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René’s legacy for Latin American Christianity was to build its understanding of evangelism and mission on biblical theology. His writings and mission engagement contributed significantly to the development of an understanding of mission as addressing social change among evangelicals in North America. René’s commitment to developing evangelical leadership in the non-Western world was a great encouragement to me as I set up the Oxford Centre for Mission Studies.

Miroslav Volf, founder and director, Yale Center for Faith & Culture:

René Padilla was one of the heroes of modern church history. He has been a blessing to the nations: to the church globally and the world more broadly. I first learned of Padilla through my brother-in-law and my first theological teacher, Peter Kuzmic. He had witnessed the key role that Padilla, along with his friend Samuel Escobar, played during the Lausanne Congress (1974). They helped make sure that evangelism did not get reduced to proclamation only. He made the term “integral mission” known globally in evangelical circles. The phrase captures well the deep connection that the “good news” has with the “kingdom of God” that encompasses all dimensions of life. The idea of “integral mission” has been important for me in my own early theological development as it was for many generations of young theologians.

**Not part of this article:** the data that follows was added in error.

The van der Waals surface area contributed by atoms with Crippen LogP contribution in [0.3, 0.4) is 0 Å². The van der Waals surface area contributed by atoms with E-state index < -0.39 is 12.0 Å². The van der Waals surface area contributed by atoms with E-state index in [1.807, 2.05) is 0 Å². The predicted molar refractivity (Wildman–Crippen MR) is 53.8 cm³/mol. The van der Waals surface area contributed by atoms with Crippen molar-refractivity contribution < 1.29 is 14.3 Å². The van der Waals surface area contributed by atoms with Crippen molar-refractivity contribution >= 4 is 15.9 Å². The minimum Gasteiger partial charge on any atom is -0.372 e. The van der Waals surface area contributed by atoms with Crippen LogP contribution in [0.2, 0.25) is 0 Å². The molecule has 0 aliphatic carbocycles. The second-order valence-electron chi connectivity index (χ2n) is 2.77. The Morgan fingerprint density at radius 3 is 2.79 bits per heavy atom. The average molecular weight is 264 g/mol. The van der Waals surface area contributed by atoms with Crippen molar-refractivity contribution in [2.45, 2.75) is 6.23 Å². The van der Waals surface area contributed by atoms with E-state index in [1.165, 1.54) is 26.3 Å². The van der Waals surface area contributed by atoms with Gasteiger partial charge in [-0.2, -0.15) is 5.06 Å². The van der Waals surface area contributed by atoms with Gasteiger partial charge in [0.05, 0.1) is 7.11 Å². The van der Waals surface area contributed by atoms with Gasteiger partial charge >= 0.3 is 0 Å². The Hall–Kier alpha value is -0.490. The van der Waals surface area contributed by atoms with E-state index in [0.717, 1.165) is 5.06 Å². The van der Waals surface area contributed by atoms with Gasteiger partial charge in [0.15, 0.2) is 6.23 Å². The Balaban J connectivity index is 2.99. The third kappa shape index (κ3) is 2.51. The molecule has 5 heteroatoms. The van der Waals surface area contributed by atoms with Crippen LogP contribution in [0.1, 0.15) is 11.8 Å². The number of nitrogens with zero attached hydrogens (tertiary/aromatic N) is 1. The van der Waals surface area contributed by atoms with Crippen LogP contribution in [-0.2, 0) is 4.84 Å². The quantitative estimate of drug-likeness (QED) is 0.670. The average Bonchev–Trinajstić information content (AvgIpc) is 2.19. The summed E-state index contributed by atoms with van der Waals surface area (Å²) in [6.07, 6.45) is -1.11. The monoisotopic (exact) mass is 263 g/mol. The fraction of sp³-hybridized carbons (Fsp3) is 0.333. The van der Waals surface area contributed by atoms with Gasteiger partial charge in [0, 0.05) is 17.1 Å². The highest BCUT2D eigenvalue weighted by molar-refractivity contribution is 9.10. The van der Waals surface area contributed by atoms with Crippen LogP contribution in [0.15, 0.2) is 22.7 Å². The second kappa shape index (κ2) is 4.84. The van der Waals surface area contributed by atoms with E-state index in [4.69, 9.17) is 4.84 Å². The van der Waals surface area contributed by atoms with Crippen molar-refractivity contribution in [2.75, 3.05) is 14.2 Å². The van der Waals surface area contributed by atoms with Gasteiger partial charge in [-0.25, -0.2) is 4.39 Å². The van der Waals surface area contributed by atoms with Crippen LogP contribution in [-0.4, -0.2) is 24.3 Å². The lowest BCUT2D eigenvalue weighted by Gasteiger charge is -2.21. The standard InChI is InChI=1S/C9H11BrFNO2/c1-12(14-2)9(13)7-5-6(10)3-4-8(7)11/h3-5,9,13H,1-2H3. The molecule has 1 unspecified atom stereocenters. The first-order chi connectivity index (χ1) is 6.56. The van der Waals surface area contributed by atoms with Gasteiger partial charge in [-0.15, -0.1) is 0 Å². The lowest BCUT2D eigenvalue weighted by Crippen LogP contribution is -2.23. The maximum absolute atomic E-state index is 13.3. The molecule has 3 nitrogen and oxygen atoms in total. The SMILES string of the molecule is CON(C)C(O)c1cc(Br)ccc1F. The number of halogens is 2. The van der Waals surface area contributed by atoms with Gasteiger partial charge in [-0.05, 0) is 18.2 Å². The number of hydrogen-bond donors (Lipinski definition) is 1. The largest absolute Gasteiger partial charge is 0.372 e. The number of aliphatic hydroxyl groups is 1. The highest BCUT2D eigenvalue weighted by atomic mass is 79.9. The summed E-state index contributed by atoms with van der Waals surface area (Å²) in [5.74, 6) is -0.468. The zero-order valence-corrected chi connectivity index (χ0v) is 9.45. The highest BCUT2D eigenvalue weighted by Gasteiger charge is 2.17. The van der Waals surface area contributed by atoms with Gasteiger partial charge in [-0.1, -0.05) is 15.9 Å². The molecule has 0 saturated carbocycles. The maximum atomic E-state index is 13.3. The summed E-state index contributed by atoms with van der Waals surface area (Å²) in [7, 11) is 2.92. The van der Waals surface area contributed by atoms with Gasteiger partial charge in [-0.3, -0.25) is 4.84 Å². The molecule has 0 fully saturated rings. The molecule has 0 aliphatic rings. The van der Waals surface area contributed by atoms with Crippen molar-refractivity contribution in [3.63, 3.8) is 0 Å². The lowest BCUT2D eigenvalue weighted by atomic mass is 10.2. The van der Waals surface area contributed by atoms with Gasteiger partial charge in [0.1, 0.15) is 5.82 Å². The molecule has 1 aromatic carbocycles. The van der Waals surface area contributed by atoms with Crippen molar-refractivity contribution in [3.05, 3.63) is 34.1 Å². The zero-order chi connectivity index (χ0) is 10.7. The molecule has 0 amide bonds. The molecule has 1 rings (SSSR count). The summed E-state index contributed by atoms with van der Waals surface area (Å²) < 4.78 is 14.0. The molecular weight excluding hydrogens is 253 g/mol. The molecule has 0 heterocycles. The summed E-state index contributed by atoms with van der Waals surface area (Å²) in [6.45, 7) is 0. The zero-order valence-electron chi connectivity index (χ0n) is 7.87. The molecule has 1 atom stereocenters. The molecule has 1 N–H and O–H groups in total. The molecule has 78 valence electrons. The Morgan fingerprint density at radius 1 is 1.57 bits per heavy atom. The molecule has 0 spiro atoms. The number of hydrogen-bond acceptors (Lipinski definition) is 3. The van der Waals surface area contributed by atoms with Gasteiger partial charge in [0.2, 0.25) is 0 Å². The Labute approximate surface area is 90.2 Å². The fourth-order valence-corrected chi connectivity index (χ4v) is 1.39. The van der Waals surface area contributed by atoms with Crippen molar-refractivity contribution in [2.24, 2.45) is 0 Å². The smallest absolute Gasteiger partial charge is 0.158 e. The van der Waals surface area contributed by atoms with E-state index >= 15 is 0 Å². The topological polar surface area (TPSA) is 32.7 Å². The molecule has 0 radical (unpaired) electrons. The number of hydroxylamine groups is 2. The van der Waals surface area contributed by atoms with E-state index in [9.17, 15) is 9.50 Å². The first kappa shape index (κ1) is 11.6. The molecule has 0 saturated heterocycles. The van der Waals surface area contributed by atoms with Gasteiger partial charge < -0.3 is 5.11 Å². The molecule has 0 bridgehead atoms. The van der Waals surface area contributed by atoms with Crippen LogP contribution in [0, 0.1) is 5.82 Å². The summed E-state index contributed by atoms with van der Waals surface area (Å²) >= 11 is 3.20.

Padilla served as president of the International Fellowship for Mission as Transformation. When they met in Osijek in 1991, I had the opportunity to work with him drafting the document “Freedom and Justice in Church-State Relations,” a central issue for Central and Eastern Europe under the demise of communism. Working with him, I could witness firsthand the attributes that marked him as a church leader and theologian: his theological acumen, his commitment to the gospel, and his sensitivity to local contexts.

[ This article is also available in español. ]